A Bloody Good -- and Bloody Hard to Find -- Dessert Hits Revival Market
In its savory form, sanguinaccio tastes like oddly greaseless pan sausage. Revival Market even serves the stuff in a tall, sausage-shaped round along with a fried yard egg, the crumbly texture of the sanguinaccio thirstily soaking up the golden yolk once you pierce the egg's delicate white cloak.
Photos by Katharine Shilcutt
In its sweet form, the sanguinaccio dolce that Revival Market's chef de cuisine Adam Dorris makes with gritty semolina flour has the flavor and feel of raw brownie batter. The whipped forms he makes with lard tastes like rich, dense chocolate mousse. And like the lard, the most important ingredient in sanguinaccio is sourced from the pigs that Revival Market owner Morgan Weber raises himself and which are butchered in-house: blood.
Aside from its telltale dark cordovan hue, you'd never know that the block of sanguinaccio dolce sitting innocuously in Revival Market's charcuterie case was made primarily with pig's blood. But it's precisely this one ingredient that makes sanguinaccio so good -- and so rare.
"I've only seen it in Italy," said Ryan Pera, chef and co-owner at Revival Market. Dorris, who's been turning out batches of sanguinaccio along with charcutier Andrew Vaserfirer, chimed in with a similar tale. When Dorris was helming the kitchen at the now-closed Stella Sola, he offered it on the menu -- but most diners didn't realize what it was, although they ate it with relish.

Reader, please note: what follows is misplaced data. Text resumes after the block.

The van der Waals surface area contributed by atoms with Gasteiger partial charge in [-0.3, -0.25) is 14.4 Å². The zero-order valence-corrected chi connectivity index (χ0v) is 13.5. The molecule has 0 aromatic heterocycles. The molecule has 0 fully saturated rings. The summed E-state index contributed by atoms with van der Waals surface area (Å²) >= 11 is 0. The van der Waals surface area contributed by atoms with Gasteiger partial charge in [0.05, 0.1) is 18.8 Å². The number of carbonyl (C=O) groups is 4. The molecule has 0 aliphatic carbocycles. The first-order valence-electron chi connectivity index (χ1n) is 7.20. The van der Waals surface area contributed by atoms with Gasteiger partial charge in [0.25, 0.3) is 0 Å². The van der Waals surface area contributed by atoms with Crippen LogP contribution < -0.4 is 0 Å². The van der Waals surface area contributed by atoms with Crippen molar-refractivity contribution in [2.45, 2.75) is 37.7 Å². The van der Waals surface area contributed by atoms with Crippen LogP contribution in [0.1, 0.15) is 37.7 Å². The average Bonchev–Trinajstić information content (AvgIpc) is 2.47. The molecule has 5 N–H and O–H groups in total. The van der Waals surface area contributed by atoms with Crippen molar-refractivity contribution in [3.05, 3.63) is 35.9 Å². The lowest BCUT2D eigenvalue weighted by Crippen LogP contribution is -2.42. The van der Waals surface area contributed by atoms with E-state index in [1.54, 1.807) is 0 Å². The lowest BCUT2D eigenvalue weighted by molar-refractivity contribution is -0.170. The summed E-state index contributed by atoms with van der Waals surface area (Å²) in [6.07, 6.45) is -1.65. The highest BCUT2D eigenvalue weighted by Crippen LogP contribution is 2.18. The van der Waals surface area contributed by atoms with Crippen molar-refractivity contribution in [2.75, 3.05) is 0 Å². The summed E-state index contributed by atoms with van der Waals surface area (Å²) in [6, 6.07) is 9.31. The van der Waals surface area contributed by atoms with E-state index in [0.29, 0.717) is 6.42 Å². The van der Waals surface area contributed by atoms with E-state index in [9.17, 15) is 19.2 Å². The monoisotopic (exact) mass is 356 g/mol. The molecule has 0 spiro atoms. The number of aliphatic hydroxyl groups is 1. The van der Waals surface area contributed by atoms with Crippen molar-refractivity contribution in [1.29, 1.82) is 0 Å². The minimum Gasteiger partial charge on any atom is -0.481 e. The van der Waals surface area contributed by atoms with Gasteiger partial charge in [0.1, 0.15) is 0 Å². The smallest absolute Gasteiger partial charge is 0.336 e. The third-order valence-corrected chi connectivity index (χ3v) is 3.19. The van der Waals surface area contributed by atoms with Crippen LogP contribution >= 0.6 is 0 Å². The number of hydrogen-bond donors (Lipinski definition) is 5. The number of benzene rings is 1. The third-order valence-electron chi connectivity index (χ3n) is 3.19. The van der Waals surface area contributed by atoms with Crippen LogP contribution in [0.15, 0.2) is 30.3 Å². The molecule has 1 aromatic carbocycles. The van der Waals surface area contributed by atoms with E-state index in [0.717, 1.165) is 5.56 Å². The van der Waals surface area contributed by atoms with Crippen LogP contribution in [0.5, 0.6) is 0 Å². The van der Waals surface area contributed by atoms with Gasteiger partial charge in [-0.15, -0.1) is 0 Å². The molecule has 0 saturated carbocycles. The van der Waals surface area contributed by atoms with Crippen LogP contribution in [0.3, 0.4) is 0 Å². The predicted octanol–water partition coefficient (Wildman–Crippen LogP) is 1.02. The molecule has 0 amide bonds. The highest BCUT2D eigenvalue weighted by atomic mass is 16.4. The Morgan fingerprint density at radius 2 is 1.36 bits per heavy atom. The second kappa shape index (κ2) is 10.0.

Adam Dorris shows off his savory sanguinaccio.
In fact, when sanguinaccio appeared briefly in an Astoria restaurant last year, New York food writers got wiggly with excitement over finding it; locating the Italian dessert made by whipping blood into dark chocolate and letting it set in a refrigerated mold overnight is the food equivalent of watching a comet streak through the night sky.
Writing for New York Magazine's Grub Street, Bradley O'Bryan Hawks described its scarceness and salience in a city such as New York where a food lover can find entire constellations of cuisines: "Loyal regulars [at Ornella Trattoria], or anyone in the know and brave enough, might even be able to coax a cupful throughout the week when it remains an off-menu special."
But it's not off-menu at Revival Market. Right here in Houston, it's $12.99 a pound and available fresh every day.